The Last Animals

***1/2

Reviewed by: Jennie Kermode

The Last Animals
"Brooks balances her documentary well, bringing together a web of intersecting stories and ensuring that what's emotive is also informative."

There have been five mass extinction events in Earth's history - periods in which, over a relatively short time, 70% or more of all species were wiped out. Many scientists believe that we are in the middle of another, with a similar proportion of species currently experiencing significant decline. As in the past, large animals face a particular risk because habitat loss makes it difficult for them to find enough food to maintain a healthy population size. In the present age, this problem is exacerbated by the risk they face from poachers. Can anything be done to save them?

Kate Brooks is better known for her footage of human conflicts, but here she sets out to look at how some humans are prepared to risk their lives to save animals. Out in the reservations where the last big mammals survive, rangers face potentially deadly attacks by poachers on a frequent basis. Without their work, it would all be over. Without more support for their work, it may be over anyway.

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We open with Brooks meeting baby rhinos, demolishing the reputation of the rhino as a fearsome animal once and for all. Bouncy and affectionate, these affable little creatures make unforgettably cute noises. The little bumps that will become their horns just add to their charm - but could, in future, cost them their lives. Going undercover in Far Eastern street markets, Brooks finds rhino horn bracelets trading for thousands of dollars. They're not just coveted for their beauty or rarity - there's still a pervasive myth that they can bring about good health. The scraps of horn not suitable for making into jewellery are ground up and sold as medicine.

There's ivory here too - worth more per gram than cocaine. Some of the items into which it has been carved are undeniably beautiful, but less so when one notices the ochre stains on the unfinished stuff, when one sees footage of the elephants who have paid for it with their lives. We visit a site where a family group has been slaughtered, a youngster no more than five years old in the middle where others were probably trying to shelter it. Flies buzz around the wasted, rotting flesh.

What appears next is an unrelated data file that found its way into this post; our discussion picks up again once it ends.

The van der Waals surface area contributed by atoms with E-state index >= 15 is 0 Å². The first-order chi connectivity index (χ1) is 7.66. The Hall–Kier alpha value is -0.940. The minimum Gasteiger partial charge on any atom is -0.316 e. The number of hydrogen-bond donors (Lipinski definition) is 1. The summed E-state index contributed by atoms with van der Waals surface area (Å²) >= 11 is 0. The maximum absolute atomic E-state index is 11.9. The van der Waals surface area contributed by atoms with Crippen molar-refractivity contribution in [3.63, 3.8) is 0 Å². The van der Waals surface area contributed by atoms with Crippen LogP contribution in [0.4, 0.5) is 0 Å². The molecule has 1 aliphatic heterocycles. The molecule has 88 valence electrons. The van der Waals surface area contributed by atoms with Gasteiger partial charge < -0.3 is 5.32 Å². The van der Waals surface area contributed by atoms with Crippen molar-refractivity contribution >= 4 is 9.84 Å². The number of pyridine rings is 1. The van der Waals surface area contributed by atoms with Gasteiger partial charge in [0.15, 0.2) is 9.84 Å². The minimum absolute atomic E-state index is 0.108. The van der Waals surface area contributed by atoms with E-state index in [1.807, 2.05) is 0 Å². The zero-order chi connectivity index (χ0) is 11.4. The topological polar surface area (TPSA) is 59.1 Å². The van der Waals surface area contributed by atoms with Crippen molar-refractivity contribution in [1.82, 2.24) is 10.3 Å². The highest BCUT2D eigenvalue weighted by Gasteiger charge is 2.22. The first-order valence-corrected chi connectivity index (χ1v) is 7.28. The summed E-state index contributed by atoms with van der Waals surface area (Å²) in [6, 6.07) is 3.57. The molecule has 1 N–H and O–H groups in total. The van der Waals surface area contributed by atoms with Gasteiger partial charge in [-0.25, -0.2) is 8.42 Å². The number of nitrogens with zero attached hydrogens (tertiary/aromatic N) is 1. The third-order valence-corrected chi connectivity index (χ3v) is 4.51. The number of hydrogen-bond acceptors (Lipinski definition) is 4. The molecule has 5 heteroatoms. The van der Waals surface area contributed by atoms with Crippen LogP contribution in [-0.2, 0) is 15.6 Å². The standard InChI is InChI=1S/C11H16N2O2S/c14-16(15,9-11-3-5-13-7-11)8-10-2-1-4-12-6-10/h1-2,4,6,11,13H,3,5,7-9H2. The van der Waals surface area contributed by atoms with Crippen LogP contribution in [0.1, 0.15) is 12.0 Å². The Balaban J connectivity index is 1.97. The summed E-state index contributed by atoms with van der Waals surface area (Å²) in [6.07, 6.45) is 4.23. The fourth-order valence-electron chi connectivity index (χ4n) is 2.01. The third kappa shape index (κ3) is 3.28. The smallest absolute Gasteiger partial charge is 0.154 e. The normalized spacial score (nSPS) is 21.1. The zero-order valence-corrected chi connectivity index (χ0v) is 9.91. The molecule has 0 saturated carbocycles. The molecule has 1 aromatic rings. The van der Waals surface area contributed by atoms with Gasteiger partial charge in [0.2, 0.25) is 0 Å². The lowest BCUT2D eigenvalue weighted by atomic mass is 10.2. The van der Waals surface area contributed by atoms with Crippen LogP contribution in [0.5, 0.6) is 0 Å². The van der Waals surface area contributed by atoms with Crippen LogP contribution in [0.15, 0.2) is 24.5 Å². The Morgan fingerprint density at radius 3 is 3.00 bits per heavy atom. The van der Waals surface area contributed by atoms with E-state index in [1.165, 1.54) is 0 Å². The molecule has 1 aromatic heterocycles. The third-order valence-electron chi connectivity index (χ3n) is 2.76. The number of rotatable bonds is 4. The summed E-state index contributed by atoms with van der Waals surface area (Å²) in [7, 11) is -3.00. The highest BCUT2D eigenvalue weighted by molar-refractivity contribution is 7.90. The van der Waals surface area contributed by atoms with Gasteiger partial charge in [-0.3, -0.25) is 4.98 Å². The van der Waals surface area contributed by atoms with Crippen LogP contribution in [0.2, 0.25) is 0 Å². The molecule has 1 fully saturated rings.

Central to the film is the story of the northern white rhino, one of the most critically endangered animals on Earth. In a Czech zoo, a lonely female greets her handlers with affection. Attempts to breed from her have come to nothing. In laboratories, scientists bank cells - perhaps there will be a day when her species can be restored to life, Jurassic Park-style; that's how desperate things have become.

The Last Animals is a hard-hitting film, often at its most painful to watch when it shows us young animals playing with no awareness of the dangers they face. it is also a testament to the courage of those who go out, day after day, into the bush, often armed with substandard weapons which may be inadequate to protect their own lives, never mind those of their charges. It's a film full of frustration, heavy with the awareness of how unnecessary all this loss is - how it's driven by superstition and by terrorist and rebel groups out to make money so they can buy more weapons with which to kill more humans. Brooks recounts how, when she was exhausted by the human conflicts she had witnessed, it was the very different social behaviour of elephants that helped her to heal.

There's always a danger that films like this will become sentimental and lose touch with the facts, but Brooks balances her documentary well, bringing together a web of intersecting stories and ensuring that what's emotive is also informative. Concern for animals aside, this is a portrait of capitalism at its most destructive, and rhinos and elephants are not the only creatures it will leave you fearful for.

Reviewed on: 03 Nov 2017
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As the single-digit population of the Northern White Rhino ticks closer to extinction, Brooks exposes the epidemic of poachers and trafficking syndicates, and the heroic efforts of conservationists.

Director: Kate Brooks

Writer: Mark Monroe

Year: 2017

Runtime: 92 minutes

Country: US

Festivals:

Tribeca 2017

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